12. ^ See David and Jonathan. There is debate amongst some scholars on whether this relationship might have been platonic, romantic or sexual. The Hebrew word 'ahav, meaning "love," has a very broad range of meanings, including simply the opposite of "hate" (The New Brown-Driver-Briggs-Gesenius Hebrew and English Lexicon [1978], p. 12), which can be shown by loyalty, as in 1 Samuel 18:16, "All Israel and Judah loved David, because he led them in their campaigns." Boswell, John. Same-sex Unions in Premodern Europe. New York: Vintage, 1994; Martti Nissinen, Homoeroticism in the Biblical World, Minneapolis, 1998; When Heroes Love:. The Ambiguity of Eros in the Stories of Gilgamesh and David (New York & Chichester, Columbia University Press, 2005); Homosexuality and Liminality in the Gilgamesh and Samuel (Amsterdam, Hakkert, 2007); Gagnon, The Bible and Homosexual Practice. Texts and Hermeneutics (Nashville, Abingdon Press, 2001); Markus Zehnder, "Observations on the Relationship Between David and Jonathan and the Debate on Homosexuality", Westminster Theological Journal 69 (2007) Nevertheless, the Biblical narrative depicts their relationship favourably.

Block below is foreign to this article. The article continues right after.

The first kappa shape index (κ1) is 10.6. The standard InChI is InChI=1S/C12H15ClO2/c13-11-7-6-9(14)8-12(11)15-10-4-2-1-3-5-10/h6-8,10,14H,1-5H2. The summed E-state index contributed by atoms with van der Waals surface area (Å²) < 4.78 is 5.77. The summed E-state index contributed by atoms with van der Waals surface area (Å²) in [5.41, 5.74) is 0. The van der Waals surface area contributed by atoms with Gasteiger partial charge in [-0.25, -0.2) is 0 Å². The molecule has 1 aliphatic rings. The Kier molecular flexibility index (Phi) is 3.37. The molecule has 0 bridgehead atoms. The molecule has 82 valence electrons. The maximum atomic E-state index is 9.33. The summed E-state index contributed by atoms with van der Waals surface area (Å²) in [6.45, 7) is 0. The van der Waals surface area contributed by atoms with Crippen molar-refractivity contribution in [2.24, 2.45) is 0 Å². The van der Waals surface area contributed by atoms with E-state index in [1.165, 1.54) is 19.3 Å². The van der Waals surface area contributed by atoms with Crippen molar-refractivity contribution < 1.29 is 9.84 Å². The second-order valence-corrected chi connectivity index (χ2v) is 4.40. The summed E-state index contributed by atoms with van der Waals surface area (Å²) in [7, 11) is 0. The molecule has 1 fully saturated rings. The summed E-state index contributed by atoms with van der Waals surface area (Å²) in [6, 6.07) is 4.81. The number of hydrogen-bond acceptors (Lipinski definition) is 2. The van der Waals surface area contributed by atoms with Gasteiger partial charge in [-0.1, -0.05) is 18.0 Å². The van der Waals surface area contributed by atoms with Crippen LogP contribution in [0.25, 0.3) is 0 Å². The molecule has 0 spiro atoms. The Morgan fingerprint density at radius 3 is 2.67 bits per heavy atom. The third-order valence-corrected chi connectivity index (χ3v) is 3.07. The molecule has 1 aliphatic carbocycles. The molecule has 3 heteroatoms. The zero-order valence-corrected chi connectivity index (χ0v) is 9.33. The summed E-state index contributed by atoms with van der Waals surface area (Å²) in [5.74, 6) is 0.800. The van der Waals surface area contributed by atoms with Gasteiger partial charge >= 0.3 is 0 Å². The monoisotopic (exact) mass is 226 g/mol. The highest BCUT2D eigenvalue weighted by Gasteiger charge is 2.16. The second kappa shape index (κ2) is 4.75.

13. ^ "David the King",
  14. ^ 2 Samuel 8:7
  15. ^ Stassen, Glen H; Gushee, David P (2003). Kingdom Ethics: Following Jesus in Contemporary Context. InterVarsity Press. p. 200. 
  16. ^ "2sam 11; ESV - David and Bathsheba - In the spring of - Bible Gateway". Bible Gateway. 
  17. ^ "David and Bathsheba",
  18. ^ "2 Samuel 18:14-15". Bible Gateway. 
  19. ^ a b c Wright, Jacob l., David, King of Israel, and Caleb in Biblical Memory, Cambridge University Press, 2014, ISBN 9781139993203
  20. ^ Mathew 1:5-6
  21. ^ Talmud Tractate Bava Batra 91a
  22. ^ 1Chronicles 2:15-16
  23. ^ 1 Samuel 25
  24. ^ 1 Chronicles 3:1–3
  25. ^ 2 Samuel 5:14–16
  26. ^ McKenzie, Steven F., King David, A Biography, Oxford University Press, 2000, ISBN 0-19-513273-4
  27. ^ "Identifying Biblical Persons In Northwest Semitic Inscriptions Of 1200 - 539 ...". 
  28. ^ Finkelstein, Israel; Neil Asher SilbermanDavid and Solomon: In Search of the Bible's Sacred Kings and the Roots of the Western Tradition Simon & Schuster Ltd (16 October 2006) ISBN 978-0-7432-4362-9 p32